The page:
'Insightful': Baroness Smith reviews 'Harold Wilson: The Winner'
Harold Wilson, November 1963 | Alamy
3 min read
A detailed and thorough account drawing on previously unavailable sources, Nick Thomas-Symonds’ biography of Harold Wilson offers fresh insights into one of Labour’s greatest prime ministers
Reading this book against the backdrop of the Conservative leadership battle as the cost of living crisis escalated, it was impossible not to compare Harold Wilson’s approach to dealing with similar issues with that of today’s government.
Wilson and his ministers faced enormous challenges, including rising inflation and international issues, namely Europe, as well as seeking to harness and manage dramatic technological changes.
But their response was so different.
A comment about Wilson in the 1950s (although from a critic) was that he had “a fantastic belief in the power of government”. He sought to resolve national and international disputes through direct intervention, refused to use unemployment as a tool to reduce inflation, and had an ideological belief in the power of government to effect change in the public interest.
He was a different kind of prime minister. Having earned his Oxford University place after winning a scholarship to grammar school, his jibes that Harold Macmillan and Alec Douglas-Home were from the Edwardian era found resonance with post-war Britain.
On Wilson’s election to Parliament in 1945, Clement Attlee immediately appointed him to government. Whilst obviously extremely able, he hadn’t yet become the witty and engaging speaker and parliamentarian, and didn’t initially shine in the Commons.
Yet, although slightly overshadowed by other events at the time, his speech opening the science debate at Labour’s 1963 Party Conference set him apart as having a vision of a challenging but optimistic future. It was a unifying message for both party and country.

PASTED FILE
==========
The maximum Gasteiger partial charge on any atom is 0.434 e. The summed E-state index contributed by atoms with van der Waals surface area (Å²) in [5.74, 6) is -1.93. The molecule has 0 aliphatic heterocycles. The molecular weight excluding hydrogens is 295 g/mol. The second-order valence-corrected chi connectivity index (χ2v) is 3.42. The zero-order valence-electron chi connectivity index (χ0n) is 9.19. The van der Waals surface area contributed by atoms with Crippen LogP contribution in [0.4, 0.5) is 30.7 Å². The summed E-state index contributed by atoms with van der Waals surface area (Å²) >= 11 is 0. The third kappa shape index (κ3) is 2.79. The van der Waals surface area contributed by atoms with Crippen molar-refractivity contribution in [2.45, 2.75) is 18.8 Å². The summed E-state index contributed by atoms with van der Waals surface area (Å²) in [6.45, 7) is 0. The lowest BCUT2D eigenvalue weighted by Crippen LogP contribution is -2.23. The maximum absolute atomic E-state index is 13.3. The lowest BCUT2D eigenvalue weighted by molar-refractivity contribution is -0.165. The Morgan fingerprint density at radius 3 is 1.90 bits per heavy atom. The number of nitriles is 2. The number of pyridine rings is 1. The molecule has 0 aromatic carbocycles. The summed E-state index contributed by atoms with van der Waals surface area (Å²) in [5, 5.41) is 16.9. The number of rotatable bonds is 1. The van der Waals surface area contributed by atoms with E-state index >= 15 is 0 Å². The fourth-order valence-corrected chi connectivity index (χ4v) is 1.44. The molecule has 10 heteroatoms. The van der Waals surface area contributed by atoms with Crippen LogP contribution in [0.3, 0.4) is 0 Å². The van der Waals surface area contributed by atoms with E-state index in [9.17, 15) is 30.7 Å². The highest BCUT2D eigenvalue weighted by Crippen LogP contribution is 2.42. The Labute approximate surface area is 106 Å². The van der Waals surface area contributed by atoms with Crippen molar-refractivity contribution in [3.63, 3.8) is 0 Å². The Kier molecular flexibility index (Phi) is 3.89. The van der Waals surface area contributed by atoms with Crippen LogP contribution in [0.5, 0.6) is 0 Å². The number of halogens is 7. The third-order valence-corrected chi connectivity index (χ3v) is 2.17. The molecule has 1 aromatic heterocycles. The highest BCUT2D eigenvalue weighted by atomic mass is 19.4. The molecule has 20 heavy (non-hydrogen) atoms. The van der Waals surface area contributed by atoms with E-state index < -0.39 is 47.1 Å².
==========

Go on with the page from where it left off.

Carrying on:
He also knew who he was appealing to. The outcry at MBEs for Coronation Street’s hugely popular actor Violet Carson (Ena Sharples) and The Beatles drew howls of anguish from some commentators, but it proved that he was the first prime minister to really understand the power of television.
The book offers many examples of his political skills, or some might say machinations
And we see glimpses of his humour. When hosting the Apollo astronauts at Downing Street, he delighted in adding my Labour predecessor from Basildon to the invitation list, enjoying the pun on his name – Eric Moonman.
The book offers many examples of his political skills, or some might say machinations, admired by many foes as well as friends. It provides further insight into his relationship with, and management of, colleagues, and his belief in party unity.
Too often we completely divide ideological belief and pragmatism. The reality is less clear cut. Yes, Wilson was a pragmatist. But to fully understand what motivated him, one has to appreciate the depth and strength of his political beliefs that, with his government, led to unprecedented social and political change.
This book is a detailed and thorough account of the life of a Labour prime minister whose government delivered unprecedented social and economic change, and doesn’t shy away from a wider critique of mistakes as well as successes.
With political biographies, it is easy to praise and criticise with the benefit of hindsight. Nick Thomas-Symonds avoids this by also understanding the political mood at the time – and, in having access to new material, is able to take a broader view.
I’d make it compulsory reading!
Baroness Smith of Basildon is a Labour peer and shadow leader of the Lords
Harold Wilson: The Winner
Written by: Nick Thomas-Symonds
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